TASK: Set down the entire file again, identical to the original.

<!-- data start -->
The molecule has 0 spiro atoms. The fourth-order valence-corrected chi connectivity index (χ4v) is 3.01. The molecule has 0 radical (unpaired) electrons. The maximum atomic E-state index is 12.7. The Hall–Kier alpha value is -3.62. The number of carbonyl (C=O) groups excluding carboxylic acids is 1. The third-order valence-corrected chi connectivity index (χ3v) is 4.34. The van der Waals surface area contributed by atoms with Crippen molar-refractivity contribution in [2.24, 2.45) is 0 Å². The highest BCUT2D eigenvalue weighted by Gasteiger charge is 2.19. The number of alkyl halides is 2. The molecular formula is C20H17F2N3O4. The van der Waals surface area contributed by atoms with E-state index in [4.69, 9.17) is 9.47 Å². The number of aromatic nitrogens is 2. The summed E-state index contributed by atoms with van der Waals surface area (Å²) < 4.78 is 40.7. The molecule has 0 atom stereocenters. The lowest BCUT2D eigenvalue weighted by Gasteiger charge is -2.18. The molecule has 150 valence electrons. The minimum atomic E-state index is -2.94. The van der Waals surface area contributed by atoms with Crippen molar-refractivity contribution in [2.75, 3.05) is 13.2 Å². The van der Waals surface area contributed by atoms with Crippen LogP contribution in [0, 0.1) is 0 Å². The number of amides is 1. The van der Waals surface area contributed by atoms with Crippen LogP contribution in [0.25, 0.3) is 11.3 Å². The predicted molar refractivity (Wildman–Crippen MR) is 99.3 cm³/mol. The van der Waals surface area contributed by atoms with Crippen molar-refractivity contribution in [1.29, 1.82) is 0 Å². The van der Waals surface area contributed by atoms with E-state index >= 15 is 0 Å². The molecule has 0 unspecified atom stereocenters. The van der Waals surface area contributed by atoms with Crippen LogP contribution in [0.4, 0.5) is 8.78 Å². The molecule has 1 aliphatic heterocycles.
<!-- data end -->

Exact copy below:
The molecule has 0 spiro atoms. The fourth-order valence-corrected chi connectivity index (χ4v) is 3.01. The molecule has 0 radical (unpaired) electrons. The maximum atomic E-state index is 12.7. The Hall–Kier alpha value is -3.62. The number of carbonyl (C=O) groups excluding carboxylic acids is 1. The third-order valence-corrected chi connectivity index (χ3v) is 4.34. The van der Waals surface area contributed by atoms with Crippen molar-refractivity contribution in [2.24, 2.45) is 0 Å². The highest BCUT2D eigenvalue weighted by Gasteiger charge is 2.19. The number of alkyl halides is 2. The molecular formula is C20H17F2N3O4. The van der Waals surface area contributed by atoms with E-state index in [4.69, 9.17) is 9.47 Å². The number of aromatic nitrogens is 2. The summed E-state index contributed by atoms with van der Waals surface area (Å²) < 4.78 is 40.7. The molecule has 0 atom stereocenters. The lowest BCUT2D eigenvalue weighted by Gasteiger charge is -2.18. The molecule has 150 valence electrons. The minimum atomic E-state index is -2.94. The van der Waals surface area contributed by atoms with Crippen molar-refractivity contribution in [2.75, 3.05) is 13.2 Å². The van der Waals surface area contributed by atoms with Crippen LogP contribution in [0, 0.1) is 0 Å². The number of amides is 1. The van der Waals surface area contributed by atoms with Crippen LogP contribution in [0.25, 0.3) is 11.3 Å². The predicted molar refractivity (Wildman–Crippen MR) is 99.3 cm³/mol. The van der Waals surface area contributed by atoms with Crippen molar-refractivity contribution in [1.29, 1.82) is 0 Å². The van der Waals surface area contributed by atoms with E-state index >= 15 is 0 Å². The molecule has 0 unspecified atom stereocenters. The van der Waals surface area contributed by atoms with Crippen LogP contribution in [0.4, 0.5) is 8.78 Å². The molecule has 1 aliphatic heterocycles.